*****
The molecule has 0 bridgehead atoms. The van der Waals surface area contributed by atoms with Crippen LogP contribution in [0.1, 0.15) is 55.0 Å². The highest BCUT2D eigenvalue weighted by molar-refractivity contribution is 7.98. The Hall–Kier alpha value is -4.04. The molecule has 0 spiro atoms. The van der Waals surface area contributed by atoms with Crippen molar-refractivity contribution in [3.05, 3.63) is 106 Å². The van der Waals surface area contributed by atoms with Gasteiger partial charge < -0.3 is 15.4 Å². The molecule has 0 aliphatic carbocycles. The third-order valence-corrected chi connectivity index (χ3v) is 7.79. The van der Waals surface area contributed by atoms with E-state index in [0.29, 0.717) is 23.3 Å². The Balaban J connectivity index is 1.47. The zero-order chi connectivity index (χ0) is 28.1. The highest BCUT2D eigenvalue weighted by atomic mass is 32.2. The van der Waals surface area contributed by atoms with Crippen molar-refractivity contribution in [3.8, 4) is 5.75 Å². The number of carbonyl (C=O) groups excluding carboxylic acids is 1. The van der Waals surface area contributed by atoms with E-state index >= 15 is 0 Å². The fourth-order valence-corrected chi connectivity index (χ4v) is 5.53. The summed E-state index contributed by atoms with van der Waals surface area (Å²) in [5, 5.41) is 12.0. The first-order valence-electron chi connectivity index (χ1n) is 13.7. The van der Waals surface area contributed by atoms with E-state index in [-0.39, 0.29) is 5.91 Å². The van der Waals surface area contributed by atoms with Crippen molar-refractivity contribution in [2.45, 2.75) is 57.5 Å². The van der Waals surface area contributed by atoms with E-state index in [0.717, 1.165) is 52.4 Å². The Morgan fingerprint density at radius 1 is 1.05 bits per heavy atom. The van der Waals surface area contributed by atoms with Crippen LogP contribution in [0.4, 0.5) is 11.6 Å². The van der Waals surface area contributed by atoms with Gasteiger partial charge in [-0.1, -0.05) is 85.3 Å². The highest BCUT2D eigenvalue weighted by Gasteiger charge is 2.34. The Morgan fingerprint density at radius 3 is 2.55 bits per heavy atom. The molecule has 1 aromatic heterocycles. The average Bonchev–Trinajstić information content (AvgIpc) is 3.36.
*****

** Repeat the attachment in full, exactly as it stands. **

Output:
The molecule has 0 bridgehead atoms. The van der Waals surface area contributed by atoms with Crippen LogP contribution in [0.1, 0.15) is 55.0 Å². The highest BCUT2D eigenvalue weighted by molar-refractivity contribution is 7.98. The Hall–Kier alpha value is -4.04. The molecule has 0 spiro atoms. The van der Waals surface area contributed by atoms with Crippen molar-refractivity contribution in [3.05, 3.63) is 106 Å². The van der Waals surface area contributed by atoms with Gasteiger partial charge < -0.3 is 15.4 Å². The molecule has 0 aliphatic carbocycles. The third-order valence-corrected chi connectivity index (χ3v) is 7.79. The van der Waals surface area contributed by atoms with E-state index in [0.29, 0.717) is 23.3 Å². The Balaban J connectivity index is 1.47. The zero-order chi connectivity index (χ0) is 28.1. The highest BCUT2D eigenvalue weighted by atomic mass is 32.2. The van der Waals surface area contributed by atoms with Crippen molar-refractivity contribution in [3.8, 4) is 5.75 Å². The number of carbonyl (C=O) groups excluding carboxylic acids is 1. The van der Waals surface area contributed by atoms with E-state index >= 15 is 0 Å². The fourth-order valence-corrected chi connectivity index (χ4v) is 5.53. The summed E-state index contributed by atoms with van der Waals surface area (Å²) in [5, 5.41) is 12.0. The first-order valence-electron chi connectivity index (χ1n) is 13.7. The van der Waals surface area contributed by atoms with E-state index in [-0.39, 0.29) is 5.91 Å². The van der Waals surface area contributed by atoms with Crippen molar-refractivity contribution in [2.45, 2.75) is 57.5 Å². The van der Waals surface area contributed by atoms with E-state index in [0.717, 1.165) is 52.4 Å². The Morgan fingerprint density at radius 1 is 1.05 bits per heavy atom. The van der Waals surface area contributed by atoms with Crippen LogP contribution in [0.4, 0.5) is 11.6 Å². The van der Waals surface area contributed by atoms with Gasteiger partial charge in [-0.1, -0.05) is 85.3 Å². The highest BCUT2D eigenvalue weighted by Gasteiger charge is 2.34. The Morgan fingerprint density at radius 3 is 2.55 bits per heavy atom. The molecule has 1 aromatic heterocycles. The average Bonchev–Trinajstić information content (AvgIpc) is 3.36.